When Harry Met Sally

Did an opponent ever shout, "Hey, you can't play proper nouns in Scrabble" after you placed a word like TOM, DICK or HARRY? Even though definitions are not a part of the game, if you can't convince your opponent, you may be cowed into revoking a legitimate play. (Not everyone has a copy of the Official Scrabble Players Dictionary handy.) Let's make sure it never happens.

Name in Scrabble

Pedestrian Traffic

The obvious words don't need much more than a passing reference, as you're not likely to be challenged for playing words like RICH or PENNY. You probably don't even think of them as proper nouns when you shuffle them into view. Instead, you see gems, flowers and other everyday nouns:


Types of People

Some name-like words describe people, while others describe things named for people. ABIGAIL is a lady's maid, while CHARLIE or CHARLEY is a fool. HENRY, JILL, KELVIN, MAXWELL and MORGAN represent units of measure.

Peculiar Behavior

You want to see the world? SALLY forth! With nothing but your MATILDA that you might JERRY-rig to the end of a sturdy stick, you'll be traveling light. Maybe you'd better pack a DAGWOOD and a JEROBOAM, to stave off hunger and thirst. Just don't consume too much of that wine (that's nearly three liters), unless you plan to HARRY people along the way, being drunk and all. If you don't wish to RALPH all over your JEANS and JERSEY, exercising TEMPERANCE would be a sign of your PRUDENCE.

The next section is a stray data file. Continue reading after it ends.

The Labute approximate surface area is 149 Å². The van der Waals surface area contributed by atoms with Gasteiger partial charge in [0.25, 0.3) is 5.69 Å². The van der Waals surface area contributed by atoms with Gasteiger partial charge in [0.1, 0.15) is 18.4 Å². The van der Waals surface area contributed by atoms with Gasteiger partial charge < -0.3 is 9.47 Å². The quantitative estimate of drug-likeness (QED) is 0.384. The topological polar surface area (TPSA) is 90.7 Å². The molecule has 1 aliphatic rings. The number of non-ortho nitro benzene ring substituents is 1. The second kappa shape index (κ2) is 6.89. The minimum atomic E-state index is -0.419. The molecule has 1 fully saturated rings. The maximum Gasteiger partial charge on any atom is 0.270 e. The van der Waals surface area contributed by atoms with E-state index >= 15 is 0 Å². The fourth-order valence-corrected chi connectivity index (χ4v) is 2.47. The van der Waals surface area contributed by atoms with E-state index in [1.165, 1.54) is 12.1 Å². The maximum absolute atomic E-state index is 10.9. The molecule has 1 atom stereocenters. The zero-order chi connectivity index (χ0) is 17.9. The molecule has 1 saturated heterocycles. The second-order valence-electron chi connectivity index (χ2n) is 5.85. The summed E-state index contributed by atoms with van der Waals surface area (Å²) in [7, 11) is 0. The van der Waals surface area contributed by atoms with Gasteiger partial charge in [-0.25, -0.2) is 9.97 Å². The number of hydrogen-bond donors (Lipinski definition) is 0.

Ladies, speaking of drinks, don't let anyone slip you a MICKEY. Fellows, watch out for JEZEBELS masquerading as MAGDALENS. Everyone, mind your pints and quarts and you won't run afoul of the law.

Despite being warned, suppose you chose to JIMMY a CLARENCE to NICK a FLORENCE, ANNA or other useless coin. You'll probably be arrested. Hopefully, the DICK from the local precinct won't have a reason to whack you with a BILLY club. Wait! Detectives usually wear plainclothes, so the stick-wielding law enforcement official would more likely be a BOBBY. (If any of them decides to BIFF you, anyway, just SUE.)

Odds and Ends

Some words are downright weird: TEXAS (deckhouse), VERA (very) and WEBSTER (weaver) are but three examples. Hundreds of proper nouns are at your disposal. If you memorize the more likely ones, you can inflict some real damage on the board. Just be ready for your opponents to do some choice name-calling—some of which might even be playable!